Messi is the Argentinian captain: he did not vote for Ronaldo but instead for Xavi, Iniesta and Sergio Aguero. "It would be silly not to say that Ronaldo is one of the best players in the world," he said. The Portuguese captain is Ronaldo, but he did not vote because, he explained, he was injured so his vote passed to Bruno Alves. Ronaldo could not vote for Ronaldo; Alves did. You want to believe that it was not a cheap, slightly grubby maneuver, but ... there they were, five points for Ronaldo, none for Messi. Just like last year when Nuno Gomes took Ronaldo's votes.

In the end it made little difference. Messi was the winner. In Spain there was no real outcry, but there was a quiet sense of injustice: how could it be that the best international team in history has not had a Ballon d'Or winner? How could it be that Spain has only ever had one winner, Luis Suarez in 1960? There have been dark hints before; this time less so. Messi's brilliance, for all that some Madrid fans are furious and for all that Ronaldo had a very strong case in 2012, winning more than Messi did, tends to blunt the criticism.

Besides, there is a kind of compliment to Spain in none of their players winning the award; football is a team game, there can be no better expression of that than not having a single outstanding candidate to bring together the votes of all those that wanted to recognize Spain's huge success. In 2010, when they won the World Cup, Spain had five players in the top 10. Messi won with only 22 percent of the vote; between them Xavi and Iniesta, second and third, had 34 percent. Two players who are often seen as one.

For Spain, recognition this time came with the managerial vote for Del Bosque and with the men standing on the stage. All 11 of them from the league; six of them from the Spain team. It could even have been more (Jordi Alba for Marcelo?). There could be little doubt that Spain's Euro success had, naturally enough, influenced the votes, but the team of the year also rewarded Spanish football more generally: the world's best players all play in the same league. There was pride, cheering headlines. And opportunism.

In England there was concern: the Daily Mail proposed a La Liga versus Premier League face off, a perfect XI from each, head to head.

Spanish football deserves to feel proud. The best players do indeed play in Spain. And the dominance of Barcelona and Madrid is not founded purely on the weakness of the rest of the league; last year's Europa league final featured Athletic Bilbao and Atlético Madrid. Good players emerge at other clubs. Alonso began at Real Sociedad, Juan Mata at Real Oviedo, David Silva at Valencia. Nor is it based purely on money: Barcelona recently fielded an XI made up entirely of players who have been through their youth system at one point or other. And here, too, was Radamel Falcao from Atlético.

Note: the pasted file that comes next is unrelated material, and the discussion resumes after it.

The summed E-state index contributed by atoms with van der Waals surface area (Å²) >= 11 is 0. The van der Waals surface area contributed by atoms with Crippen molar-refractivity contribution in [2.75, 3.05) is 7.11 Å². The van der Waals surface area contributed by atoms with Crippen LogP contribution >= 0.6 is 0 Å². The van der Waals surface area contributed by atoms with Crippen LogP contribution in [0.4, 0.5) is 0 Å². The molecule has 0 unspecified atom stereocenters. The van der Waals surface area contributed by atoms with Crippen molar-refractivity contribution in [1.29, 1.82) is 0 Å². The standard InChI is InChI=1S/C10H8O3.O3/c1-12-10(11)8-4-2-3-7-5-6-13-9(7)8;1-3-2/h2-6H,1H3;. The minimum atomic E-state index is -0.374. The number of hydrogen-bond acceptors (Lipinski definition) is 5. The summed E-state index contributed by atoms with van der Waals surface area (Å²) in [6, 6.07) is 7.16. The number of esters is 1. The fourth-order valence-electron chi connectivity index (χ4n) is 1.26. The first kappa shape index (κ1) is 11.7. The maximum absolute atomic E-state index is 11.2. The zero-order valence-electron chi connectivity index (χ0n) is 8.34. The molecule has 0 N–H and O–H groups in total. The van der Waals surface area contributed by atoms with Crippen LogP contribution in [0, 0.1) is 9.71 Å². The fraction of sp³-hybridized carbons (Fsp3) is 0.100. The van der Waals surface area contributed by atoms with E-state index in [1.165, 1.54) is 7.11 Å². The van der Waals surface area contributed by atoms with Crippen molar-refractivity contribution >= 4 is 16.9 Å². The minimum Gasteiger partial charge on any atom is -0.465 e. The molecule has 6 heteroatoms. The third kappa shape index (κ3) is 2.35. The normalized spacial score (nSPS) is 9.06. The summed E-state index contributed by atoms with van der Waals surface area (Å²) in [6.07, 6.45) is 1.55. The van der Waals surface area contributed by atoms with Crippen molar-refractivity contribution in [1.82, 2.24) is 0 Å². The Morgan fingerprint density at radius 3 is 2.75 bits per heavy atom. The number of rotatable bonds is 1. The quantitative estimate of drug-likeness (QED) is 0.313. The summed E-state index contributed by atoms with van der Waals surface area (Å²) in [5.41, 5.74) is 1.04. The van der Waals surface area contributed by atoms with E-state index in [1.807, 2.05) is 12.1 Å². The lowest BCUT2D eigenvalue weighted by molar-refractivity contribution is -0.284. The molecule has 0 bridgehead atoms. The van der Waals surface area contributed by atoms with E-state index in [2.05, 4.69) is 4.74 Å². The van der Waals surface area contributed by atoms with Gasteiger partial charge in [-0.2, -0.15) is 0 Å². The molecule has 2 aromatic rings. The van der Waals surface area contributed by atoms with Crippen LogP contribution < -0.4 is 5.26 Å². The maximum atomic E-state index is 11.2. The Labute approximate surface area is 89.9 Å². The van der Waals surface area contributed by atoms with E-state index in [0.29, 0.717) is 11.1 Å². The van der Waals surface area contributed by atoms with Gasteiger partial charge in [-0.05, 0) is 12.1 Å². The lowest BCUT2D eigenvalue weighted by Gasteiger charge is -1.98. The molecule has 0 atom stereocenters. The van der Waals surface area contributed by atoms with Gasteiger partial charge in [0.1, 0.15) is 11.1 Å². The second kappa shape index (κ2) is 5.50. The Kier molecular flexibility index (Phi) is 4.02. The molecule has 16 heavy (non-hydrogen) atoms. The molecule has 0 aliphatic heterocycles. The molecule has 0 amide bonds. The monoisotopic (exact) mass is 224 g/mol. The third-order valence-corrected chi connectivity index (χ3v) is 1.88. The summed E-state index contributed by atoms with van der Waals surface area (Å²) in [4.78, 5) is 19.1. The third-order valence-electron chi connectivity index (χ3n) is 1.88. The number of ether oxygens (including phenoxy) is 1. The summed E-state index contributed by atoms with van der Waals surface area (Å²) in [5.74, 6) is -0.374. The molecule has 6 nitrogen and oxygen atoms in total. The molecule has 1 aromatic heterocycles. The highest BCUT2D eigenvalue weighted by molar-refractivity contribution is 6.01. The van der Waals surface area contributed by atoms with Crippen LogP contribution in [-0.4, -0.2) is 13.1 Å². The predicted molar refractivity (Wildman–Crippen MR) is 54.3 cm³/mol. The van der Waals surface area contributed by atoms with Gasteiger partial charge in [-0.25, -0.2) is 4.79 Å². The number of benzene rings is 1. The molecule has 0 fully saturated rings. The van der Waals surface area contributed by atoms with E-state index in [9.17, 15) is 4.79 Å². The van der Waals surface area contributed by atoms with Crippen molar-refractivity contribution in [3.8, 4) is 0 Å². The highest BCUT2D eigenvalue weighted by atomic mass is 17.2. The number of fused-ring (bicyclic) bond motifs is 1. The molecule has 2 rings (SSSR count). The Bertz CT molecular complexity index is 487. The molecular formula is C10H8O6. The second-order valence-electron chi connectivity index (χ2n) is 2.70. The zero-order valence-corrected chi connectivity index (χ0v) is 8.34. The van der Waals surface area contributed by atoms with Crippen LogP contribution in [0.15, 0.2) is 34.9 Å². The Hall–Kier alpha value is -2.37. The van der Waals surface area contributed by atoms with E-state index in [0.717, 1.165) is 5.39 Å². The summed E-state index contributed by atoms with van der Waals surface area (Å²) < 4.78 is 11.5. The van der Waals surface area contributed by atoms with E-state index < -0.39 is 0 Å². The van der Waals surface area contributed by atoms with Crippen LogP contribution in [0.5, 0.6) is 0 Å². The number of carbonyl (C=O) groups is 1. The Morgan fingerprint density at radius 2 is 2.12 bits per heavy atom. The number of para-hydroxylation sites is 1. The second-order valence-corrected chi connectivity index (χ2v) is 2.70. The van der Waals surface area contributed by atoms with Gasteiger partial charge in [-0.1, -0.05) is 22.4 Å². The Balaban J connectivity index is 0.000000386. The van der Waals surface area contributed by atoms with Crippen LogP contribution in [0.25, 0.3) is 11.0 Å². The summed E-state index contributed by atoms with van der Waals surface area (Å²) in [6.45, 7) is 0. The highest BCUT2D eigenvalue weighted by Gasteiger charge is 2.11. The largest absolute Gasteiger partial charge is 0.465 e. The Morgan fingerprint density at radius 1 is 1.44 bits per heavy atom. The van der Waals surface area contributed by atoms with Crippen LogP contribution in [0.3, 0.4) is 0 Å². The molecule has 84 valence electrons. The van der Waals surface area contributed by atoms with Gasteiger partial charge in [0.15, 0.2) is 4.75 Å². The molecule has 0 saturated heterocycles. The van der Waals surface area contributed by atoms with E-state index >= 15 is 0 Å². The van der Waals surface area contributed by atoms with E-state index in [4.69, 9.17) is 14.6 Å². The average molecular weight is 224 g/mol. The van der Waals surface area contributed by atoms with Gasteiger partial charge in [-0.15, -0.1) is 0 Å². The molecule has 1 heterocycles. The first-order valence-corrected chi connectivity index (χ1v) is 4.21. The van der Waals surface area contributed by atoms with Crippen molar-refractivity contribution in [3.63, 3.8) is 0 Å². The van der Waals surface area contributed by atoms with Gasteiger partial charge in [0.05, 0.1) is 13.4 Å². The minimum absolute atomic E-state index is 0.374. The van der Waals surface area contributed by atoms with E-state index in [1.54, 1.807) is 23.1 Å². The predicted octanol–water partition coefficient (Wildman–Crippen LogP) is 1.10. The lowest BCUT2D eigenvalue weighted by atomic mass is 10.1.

But the team of the year award masked a troubling reality for the Spanish league. In fact, more than masking it, it reflected that troubling reality. And in reacting to it, in puffing out his chest and glorying in it, the man responsible for it served only to underline it still further. The result did not so much reflect well on the Spanish league as on Spanish football. Nor did it change the fact that the league has serious problems, from falling attendances to poor organization, in-fighting, economic crisis, a lack of competitiveness and fragmented kickoff times.

If the Spanish league as an organization had contributed to those 11 men standing on stage in Zurich, it was at least in part in allowing two clubs to become so powerful at the expense of the rest as to dwarf not just the rest of Spain but the rest of Europe. Yet Jaume Roures, the head of Mediapro, the company that owns the TV rights of Spanish clubs and the de facto owner of the Spanish league took credit for himself.

"The best team in the world plays in Spain," he said. "That is evidence that things have not been done so badly after all," he wrote in a column in Marca. "Not a day goes by without someone attacking us for the dates of matches, the kickoff times or the TV rights. Everyone thinks they are a football manager; now it seems everyone thinks they can run the game off the pitch, too. Eleven players have been recognized -- this is also a way or praising the work of the clubs and all the professionals involved in this great spectacle."

Then he actually said it: "Let's hang medals on ourselves ..."

There was a flaw in Roures' discourse, an assumption that has done so much damage to the Spanish league; that has led to a league where the team in third has been closer to relegation than the top for three years in a row and where the best players have a choice: join Madrid or Barcelona or leave the country. As Silva, Mata, Aguero, Torres and Cazorla have done. As, incidentally, Falcao will do this summer. A league where Michu leaves for England because no one in Spain can pay £2 million for him.

Roures was right. So long as the "Spanish league" is synonymous with just two clubs. And for him, it is.